She offered a great deal to which I could respond here, so I took it in steps, beginning by suggesting that ideas have some degree of reality, but something that exists not only as an idea, but also as a corresponding state of affairs in the universe outside the idea has more reality to it. For instance, I can have a crazy idea of a banana composed entirely of fire. It is true that I do have such an idea, so the idea must have some degree of presence, but it is not as real as ordinary fire and bananas, which I have both ideas of, and countless physical examples of in the world beyond my thoughts. For atheists, the “God” idea is more like the fire banana than the real fire or bananas.
“Love, compassion, and honesty” are also not mere ideas. They refer to actual states of feeling and systems of behavior of which we have a great deal of evidence over the thousands of years of human history. We have many examples of honest words and actions, of loving words and actions, of compassionate words and actions. So we have good reasons to believe they are real, not only as ideas, but as referring to actual states of affairs in the universe.
“Assume you know nothing of the dog’s abilities and he can talk and tell you the fox is there.” If that is the case, then I can go with him and check to see if he’s right. If he is, I’ll acknowledge his ability to track it down. If he isn’t, I won’t say that he doesn’t have that power, I’ll only reserve judgment until I have more reason or evidence to believe in it.
“Atheists hold onto a belief there is no god until someone can prove otherwise. In all their discussions, the idea of God is central.” There is a lot of variety in the extent to which people within the vast category of ‘atheists’ hod on to this belief. Some take it as a dogma, almost like the Christian belief in God; others see it as a working hypothesis, like all other hypotheses, which is subject to change in the light of better evidence. I think the first way of relating to the belief is less wise and justified than the other; it goes beyond what we know, beyond our experience, beyond our evidence, and beyond our strong reasons.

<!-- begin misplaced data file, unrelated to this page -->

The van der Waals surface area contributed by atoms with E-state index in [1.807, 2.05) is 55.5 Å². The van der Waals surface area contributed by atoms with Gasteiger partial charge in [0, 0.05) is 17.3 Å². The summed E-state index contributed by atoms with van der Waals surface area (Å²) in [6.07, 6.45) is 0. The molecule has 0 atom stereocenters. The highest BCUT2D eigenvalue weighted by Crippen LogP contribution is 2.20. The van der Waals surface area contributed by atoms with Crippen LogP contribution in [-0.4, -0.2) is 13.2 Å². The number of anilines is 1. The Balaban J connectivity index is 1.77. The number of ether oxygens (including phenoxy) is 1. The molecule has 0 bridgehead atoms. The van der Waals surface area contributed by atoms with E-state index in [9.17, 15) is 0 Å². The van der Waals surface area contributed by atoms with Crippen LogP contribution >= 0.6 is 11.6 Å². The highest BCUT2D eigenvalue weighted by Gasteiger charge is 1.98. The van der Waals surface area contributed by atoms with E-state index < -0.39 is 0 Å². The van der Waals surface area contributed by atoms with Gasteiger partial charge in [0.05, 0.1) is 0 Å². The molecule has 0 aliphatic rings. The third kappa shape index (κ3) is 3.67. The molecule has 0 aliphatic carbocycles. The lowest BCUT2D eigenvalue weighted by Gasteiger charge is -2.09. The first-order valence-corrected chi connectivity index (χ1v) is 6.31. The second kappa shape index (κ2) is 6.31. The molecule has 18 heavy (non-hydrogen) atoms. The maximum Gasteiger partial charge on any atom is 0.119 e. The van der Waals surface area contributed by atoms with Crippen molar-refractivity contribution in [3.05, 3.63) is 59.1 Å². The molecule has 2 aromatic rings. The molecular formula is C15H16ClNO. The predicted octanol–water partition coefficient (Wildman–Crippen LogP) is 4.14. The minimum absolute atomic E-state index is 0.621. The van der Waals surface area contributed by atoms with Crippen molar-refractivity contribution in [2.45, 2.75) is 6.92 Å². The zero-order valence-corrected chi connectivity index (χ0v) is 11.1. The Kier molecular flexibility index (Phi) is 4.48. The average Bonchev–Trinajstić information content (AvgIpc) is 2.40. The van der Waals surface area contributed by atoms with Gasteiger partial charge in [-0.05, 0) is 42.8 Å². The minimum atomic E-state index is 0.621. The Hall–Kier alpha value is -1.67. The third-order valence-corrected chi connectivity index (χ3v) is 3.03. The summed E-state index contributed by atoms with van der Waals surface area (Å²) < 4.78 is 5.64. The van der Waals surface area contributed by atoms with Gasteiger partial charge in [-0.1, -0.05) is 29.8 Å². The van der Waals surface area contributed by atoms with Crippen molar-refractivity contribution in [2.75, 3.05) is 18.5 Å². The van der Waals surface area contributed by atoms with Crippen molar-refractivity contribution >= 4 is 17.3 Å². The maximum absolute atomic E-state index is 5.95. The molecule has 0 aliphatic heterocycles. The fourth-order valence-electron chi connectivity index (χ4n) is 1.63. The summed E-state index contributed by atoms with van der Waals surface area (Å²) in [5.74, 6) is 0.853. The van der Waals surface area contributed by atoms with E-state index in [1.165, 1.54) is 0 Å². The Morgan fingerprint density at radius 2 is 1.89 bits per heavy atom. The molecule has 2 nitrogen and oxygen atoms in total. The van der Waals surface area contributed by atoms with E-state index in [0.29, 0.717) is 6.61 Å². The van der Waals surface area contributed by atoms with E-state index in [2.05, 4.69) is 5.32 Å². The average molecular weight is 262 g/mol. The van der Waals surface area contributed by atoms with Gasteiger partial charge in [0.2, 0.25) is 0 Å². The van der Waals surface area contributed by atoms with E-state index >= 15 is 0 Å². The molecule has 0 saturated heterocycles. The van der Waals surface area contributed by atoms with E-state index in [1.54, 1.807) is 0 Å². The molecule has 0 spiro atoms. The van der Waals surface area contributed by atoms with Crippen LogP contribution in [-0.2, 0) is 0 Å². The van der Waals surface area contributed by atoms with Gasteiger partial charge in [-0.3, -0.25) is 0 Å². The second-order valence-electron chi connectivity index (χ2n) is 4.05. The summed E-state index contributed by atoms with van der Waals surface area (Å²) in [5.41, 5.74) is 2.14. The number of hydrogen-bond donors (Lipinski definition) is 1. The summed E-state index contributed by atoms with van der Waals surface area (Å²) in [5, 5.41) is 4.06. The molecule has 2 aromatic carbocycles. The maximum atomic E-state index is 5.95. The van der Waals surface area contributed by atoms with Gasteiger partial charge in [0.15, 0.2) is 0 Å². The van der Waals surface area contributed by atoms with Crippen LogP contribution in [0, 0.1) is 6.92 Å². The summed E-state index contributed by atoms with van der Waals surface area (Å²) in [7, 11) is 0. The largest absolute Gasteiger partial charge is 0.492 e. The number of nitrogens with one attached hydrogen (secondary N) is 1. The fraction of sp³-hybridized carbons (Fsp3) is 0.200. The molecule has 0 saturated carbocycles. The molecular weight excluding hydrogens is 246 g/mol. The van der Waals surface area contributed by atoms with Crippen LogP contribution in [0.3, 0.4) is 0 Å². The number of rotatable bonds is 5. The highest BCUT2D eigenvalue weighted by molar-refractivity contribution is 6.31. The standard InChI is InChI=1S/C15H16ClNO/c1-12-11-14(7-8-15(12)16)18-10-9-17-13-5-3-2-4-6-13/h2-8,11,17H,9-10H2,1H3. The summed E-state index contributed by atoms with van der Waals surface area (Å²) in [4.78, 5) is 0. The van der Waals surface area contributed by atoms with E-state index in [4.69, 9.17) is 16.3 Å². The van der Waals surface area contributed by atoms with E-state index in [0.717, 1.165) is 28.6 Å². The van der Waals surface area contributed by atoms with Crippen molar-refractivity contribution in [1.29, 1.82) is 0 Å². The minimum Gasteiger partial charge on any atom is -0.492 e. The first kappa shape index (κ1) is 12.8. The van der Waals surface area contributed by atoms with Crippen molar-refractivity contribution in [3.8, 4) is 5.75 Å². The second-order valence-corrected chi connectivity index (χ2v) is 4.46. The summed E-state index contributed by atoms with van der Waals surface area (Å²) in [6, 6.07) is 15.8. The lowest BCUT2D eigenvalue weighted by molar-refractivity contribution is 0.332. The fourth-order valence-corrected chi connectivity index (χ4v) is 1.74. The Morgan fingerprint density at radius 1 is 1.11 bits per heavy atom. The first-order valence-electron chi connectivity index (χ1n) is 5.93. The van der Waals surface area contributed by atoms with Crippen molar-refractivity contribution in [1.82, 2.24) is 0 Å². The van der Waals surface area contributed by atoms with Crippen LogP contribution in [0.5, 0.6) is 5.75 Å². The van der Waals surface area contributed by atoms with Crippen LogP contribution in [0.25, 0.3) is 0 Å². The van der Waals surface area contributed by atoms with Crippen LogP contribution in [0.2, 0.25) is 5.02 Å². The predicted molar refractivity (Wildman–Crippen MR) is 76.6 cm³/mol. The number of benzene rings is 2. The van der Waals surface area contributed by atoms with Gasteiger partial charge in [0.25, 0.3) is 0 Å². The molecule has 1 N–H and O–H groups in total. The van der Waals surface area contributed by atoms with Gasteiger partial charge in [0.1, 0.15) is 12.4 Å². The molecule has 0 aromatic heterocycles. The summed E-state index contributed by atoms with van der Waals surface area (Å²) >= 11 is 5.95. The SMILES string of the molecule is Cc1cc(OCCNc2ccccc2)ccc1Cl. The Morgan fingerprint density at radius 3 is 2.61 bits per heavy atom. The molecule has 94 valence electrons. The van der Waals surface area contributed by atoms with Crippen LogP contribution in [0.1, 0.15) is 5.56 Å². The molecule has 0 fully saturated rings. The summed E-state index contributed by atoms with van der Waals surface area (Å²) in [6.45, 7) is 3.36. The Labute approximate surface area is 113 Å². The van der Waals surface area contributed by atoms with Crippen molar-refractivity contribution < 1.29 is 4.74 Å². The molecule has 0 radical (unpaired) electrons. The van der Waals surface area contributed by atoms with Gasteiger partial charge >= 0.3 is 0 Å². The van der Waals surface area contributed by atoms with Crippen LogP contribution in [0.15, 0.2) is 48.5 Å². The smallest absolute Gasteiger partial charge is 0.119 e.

“My answer: look in the mirror at the miracle of yourself and explain to me why you have life and that reflection is merely a reflection.” Their answer is likely to be because of the entire astrophysical and evolutionary history of the universe in general and the earth in particular on the one hand, and, for the matter of the reflection, the optics of reflective surfaces. They ground this answer in a wide body of evidence and scientific theories that have stood up to experimental testing and mathematical analysis.
Karen’s response to this was to say “oh, so atheists have proof of the ‘entire astrophysical and evolutionary history of the universe” lol….wow.” To this I replied: No, they don’t. But they have the powerful, though incomplete and provisional theories and bodies of evidence of which contemporary science is currently aware. There is some humility in this position; it involves sticking to what we know for now, but keeping that open and subject to change in the light of better evidence or arguments.
Science has revealed a great deal and we now know a lot more than we did before, but for everything we do know, there are trillions and trillions of things we don’t know, countless multitudes of new things to discover… the universe is inexhaustible.